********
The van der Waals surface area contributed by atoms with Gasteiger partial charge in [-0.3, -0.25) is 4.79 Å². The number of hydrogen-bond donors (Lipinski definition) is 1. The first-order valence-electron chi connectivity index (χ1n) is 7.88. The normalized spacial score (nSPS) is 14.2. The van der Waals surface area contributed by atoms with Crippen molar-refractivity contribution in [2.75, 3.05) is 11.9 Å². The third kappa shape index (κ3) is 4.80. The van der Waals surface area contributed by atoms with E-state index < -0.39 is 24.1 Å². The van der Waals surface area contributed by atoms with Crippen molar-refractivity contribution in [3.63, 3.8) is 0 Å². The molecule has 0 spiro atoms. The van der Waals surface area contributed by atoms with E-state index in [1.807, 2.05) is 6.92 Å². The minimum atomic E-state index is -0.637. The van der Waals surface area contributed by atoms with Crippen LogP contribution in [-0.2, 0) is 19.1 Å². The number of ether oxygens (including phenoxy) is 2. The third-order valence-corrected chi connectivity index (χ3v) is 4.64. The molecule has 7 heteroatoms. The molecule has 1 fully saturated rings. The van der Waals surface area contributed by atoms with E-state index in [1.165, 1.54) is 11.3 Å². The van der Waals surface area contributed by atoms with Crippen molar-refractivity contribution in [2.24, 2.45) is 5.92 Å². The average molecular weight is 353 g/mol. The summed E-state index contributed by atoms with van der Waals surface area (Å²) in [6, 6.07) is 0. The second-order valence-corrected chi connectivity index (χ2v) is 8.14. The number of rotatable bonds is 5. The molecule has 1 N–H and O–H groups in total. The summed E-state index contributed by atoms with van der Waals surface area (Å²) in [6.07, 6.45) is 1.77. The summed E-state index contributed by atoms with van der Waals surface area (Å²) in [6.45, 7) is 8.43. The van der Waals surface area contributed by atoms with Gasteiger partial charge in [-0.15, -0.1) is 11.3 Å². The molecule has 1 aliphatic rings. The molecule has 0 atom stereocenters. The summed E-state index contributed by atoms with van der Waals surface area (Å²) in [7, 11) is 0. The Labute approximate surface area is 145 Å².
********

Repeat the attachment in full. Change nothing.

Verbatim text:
The van der Waals surface area contributed by atoms with Gasteiger partial charge in [-0.3, -0.25) is 4.79 Å². The number of hydrogen-bond donors (Lipinski definition) is 1. The first-order valence-electron chi connectivity index (χ1n) is 7.88. The normalized spacial score (nSPS) is 14.2. The van der Waals surface area contributed by atoms with Crippen molar-refractivity contribution in [2.75, 3.05) is 11.9 Å². The third kappa shape index (κ3) is 4.80. The van der Waals surface area contributed by atoms with E-state index < -0.39 is 24.1 Å². The van der Waals surface area contributed by atoms with Crippen molar-refractivity contribution in [3.63, 3.8) is 0 Å². The molecule has 0 spiro atoms. The van der Waals surface area contributed by atoms with E-state index in [1.807, 2.05) is 6.92 Å². The minimum atomic E-state index is -0.637. The van der Waals surface area contributed by atoms with Crippen LogP contribution in [-0.2, 0) is 19.1 Å². The number of ether oxygens (including phenoxy) is 2. The third-order valence-corrected chi connectivity index (χ3v) is 4.64. The molecule has 7 heteroatoms. The molecule has 1 fully saturated rings. The van der Waals surface area contributed by atoms with E-state index in [1.165, 1.54) is 11.3 Å². The van der Waals surface area contributed by atoms with Crippen molar-refractivity contribution in [2.24, 2.45) is 5.92 Å². The average molecular weight is 353 g/mol. The summed E-state index contributed by atoms with van der Waals surface area (Å²) in [6, 6.07) is 0. The second-order valence-corrected chi connectivity index (χ2v) is 8.14. The number of rotatable bonds is 5. The molecule has 1 N–H and O–H groups in total. The summed E-state index contributed by atoms with van der Waals surface area (Å²) in [6.07, 6.45) is 1.77. The summed E-state index contributed by atoms with van der Waals surface area (Å²) in [6.45, 7) is 8.43. The van der Waals surface area contributed by atoms with Gasteiger partial charge in [-0.15, -0.1) is 11.3 Å². The molecule has 1 aliphatic rings. The molecule has 0 atom stereocenters. The summed E-state index contributed by atoms with van der Waals surface area (Å²) in [7, 11) is 0. The Labute approximate surface area is 145 Å².